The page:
“They accuse their adversaries while they pardon their own,” said historian Robert Brockmann.
Arce’s decree opened the door to impunity for supporters of the ruling party, Human Rights Watch warned.
“There is strong evidence indicating the previous government persecuted MAS supporters in politically motivated cases,” added Vivanco. “But granting a blanket amnesty to MAS supporters without clear criteria undermines victims’ access to justice and violates the fundamental principle of equality before the law.”
Also concerning is an apparent purge of public servants within the international relations ministry and Central Bank. Since Arce’s inauguration, Foreign Minister Rogelio Mayta has ordered the unprecedented dismissal of 90% of the ministry, according to a group of former employees. Even military regimes of the sixties and seventies respected diplomats’ careers. At the Central Bank, a technical entity, a majority of the senior management has been fired.
Furthermore, Arce issued another executive order in March requiring aspiring public administration employees to go through a “decolonizing and depatriarchalizing community social service” and be vetted by a group of social organizations. Critics say this is nothing more than a way to ensure that all civil servants come from the governing party’s ranks.
“There is an onslaught on all sides,” said analyst Walter Guevara, a renowned Bolivian intellectual. “There is very strong pressure from the authorities undermining the rule of law in Bolivia.”
Vengeful politics have not worked so far for Arce’s government. On March 7, MAS performed poorly in regional elections, and while final results are pending, the party is on track to register its worst performance since 2005. While MAS is still Bolivia’s strongest party, and the only one with national scope, it now only controls two of Bolivia’s 10 main cities. Morales, who oversaw the selection of his party’s candidates, had discarded some for reasons of personal animosity. Several of those leaders ended up winning the elections as candidates of other parties. It is also possible that the hostile actions by Arce’s government against his opponents strengthened some of the anti-MAS candidates, like Iván Arias, who was elected mayor of La Paz.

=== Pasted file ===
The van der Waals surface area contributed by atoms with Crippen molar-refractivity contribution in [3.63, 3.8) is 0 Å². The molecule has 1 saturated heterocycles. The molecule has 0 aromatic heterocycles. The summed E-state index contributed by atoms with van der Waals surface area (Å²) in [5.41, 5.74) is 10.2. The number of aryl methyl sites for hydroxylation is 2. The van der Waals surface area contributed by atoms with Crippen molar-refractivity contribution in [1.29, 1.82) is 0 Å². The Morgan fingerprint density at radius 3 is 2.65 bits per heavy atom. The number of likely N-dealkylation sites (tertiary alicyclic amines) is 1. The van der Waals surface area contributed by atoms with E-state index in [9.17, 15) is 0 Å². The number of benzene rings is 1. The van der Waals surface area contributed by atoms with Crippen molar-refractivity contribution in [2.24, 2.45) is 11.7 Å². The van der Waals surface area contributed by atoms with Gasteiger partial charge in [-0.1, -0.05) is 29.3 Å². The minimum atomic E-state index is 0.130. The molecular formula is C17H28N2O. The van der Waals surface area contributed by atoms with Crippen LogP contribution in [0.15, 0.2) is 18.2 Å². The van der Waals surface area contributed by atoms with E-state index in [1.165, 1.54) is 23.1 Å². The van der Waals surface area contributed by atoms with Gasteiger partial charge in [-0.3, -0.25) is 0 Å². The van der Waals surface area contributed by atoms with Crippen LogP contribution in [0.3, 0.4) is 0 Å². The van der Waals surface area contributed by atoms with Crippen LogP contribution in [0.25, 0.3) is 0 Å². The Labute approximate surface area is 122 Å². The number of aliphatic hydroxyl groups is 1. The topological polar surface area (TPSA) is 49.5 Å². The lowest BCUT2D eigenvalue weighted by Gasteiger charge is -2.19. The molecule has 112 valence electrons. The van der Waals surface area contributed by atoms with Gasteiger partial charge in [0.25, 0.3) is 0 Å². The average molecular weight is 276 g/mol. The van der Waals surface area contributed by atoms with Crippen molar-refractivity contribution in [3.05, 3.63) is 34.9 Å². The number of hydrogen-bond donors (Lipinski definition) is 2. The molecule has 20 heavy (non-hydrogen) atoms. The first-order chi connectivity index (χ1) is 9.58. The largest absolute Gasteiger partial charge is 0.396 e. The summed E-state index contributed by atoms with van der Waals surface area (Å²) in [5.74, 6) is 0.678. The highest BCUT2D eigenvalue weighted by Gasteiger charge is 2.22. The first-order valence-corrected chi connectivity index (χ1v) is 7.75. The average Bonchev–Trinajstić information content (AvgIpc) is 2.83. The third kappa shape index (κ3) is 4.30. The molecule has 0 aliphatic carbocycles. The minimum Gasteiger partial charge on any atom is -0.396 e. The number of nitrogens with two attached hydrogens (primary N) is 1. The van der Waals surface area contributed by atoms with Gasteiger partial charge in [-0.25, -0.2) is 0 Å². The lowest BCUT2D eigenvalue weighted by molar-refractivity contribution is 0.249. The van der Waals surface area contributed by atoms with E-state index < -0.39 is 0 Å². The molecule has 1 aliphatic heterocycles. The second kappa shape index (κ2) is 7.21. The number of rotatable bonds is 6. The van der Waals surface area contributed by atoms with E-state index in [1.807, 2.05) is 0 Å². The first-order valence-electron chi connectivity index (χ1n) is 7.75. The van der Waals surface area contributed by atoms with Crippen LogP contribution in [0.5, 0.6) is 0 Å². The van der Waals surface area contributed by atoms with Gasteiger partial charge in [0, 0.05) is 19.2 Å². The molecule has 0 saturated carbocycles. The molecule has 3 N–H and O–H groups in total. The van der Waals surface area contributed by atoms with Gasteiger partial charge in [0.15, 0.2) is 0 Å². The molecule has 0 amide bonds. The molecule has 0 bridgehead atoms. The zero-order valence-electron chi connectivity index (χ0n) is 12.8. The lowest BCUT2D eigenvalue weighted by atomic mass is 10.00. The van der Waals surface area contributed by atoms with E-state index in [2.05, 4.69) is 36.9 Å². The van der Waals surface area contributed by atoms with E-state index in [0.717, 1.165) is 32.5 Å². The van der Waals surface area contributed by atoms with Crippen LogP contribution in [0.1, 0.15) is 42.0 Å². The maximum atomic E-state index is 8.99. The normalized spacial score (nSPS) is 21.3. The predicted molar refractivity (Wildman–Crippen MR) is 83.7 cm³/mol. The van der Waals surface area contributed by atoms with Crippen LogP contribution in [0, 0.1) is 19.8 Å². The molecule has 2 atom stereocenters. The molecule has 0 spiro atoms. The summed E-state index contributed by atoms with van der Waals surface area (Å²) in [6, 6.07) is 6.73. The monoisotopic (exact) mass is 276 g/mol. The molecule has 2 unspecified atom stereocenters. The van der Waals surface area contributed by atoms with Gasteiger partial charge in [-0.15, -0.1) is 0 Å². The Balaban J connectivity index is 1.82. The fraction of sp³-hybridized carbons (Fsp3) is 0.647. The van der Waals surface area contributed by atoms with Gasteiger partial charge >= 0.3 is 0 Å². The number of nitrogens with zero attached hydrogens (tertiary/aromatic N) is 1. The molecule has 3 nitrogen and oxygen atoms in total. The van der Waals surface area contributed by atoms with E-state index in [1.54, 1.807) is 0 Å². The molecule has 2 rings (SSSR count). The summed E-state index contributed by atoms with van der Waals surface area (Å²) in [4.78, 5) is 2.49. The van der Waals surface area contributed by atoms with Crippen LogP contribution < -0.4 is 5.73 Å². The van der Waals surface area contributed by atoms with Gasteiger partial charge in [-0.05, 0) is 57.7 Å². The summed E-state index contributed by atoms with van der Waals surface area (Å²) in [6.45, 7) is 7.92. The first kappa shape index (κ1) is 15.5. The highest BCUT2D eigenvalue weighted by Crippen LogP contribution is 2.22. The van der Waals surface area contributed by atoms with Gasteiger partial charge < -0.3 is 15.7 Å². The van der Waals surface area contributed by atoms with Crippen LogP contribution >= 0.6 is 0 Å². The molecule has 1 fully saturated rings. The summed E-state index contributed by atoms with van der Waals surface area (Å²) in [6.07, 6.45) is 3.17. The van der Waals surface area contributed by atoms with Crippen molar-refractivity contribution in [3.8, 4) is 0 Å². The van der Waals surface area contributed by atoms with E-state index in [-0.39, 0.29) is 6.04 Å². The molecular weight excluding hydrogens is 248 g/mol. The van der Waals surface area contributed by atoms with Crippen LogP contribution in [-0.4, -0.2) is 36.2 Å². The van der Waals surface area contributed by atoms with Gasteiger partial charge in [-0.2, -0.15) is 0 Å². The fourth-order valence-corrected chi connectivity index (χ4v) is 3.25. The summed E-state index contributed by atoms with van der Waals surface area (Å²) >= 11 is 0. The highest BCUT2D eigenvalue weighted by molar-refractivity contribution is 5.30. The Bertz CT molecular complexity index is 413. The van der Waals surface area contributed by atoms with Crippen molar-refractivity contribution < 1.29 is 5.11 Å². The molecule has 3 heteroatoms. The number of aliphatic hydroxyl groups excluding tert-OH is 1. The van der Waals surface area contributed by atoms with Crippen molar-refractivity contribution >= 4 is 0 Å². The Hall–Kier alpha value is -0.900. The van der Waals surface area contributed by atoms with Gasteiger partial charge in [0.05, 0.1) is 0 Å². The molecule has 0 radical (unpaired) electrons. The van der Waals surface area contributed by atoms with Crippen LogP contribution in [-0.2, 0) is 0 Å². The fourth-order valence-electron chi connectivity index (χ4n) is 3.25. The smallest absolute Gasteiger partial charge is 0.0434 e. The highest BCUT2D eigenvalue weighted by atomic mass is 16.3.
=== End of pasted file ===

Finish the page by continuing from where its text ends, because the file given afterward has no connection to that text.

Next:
Arce faces, therefore, a complicated situation. First, his party has had a significant electoral setback. Second, his relationship with Morales, the real force behind the party, seems strained, demonstrated by the few times they have met and mentioned each other in recent months. Third, slow and ineffective vaccination and pandemic containment plans are facing public criticism. Finally, the economy remains stagnant and authorities have not approved measures needed to reactivate the private sector.
Such a situation of apparent weakness helps explain the government’s aggressive actions against its adversaries, said Hernán Terrazas, a political analyst.
“There are already calls from some mid-level MAS party leaders for the return to cabinet posts of figures characterized by heavily authoritarian positions,” he said.
Few anticipated that in such a short time, Arce’s government could look more worrying than Morales’. But less than five months in, it is increasingly hard to deny that this is the case.
Peñaranda is a Bolivian journalist and director of the Brújula Digital news portal. In 2015 he won the Maria Moors Cabot Award, awarded by Columbia University.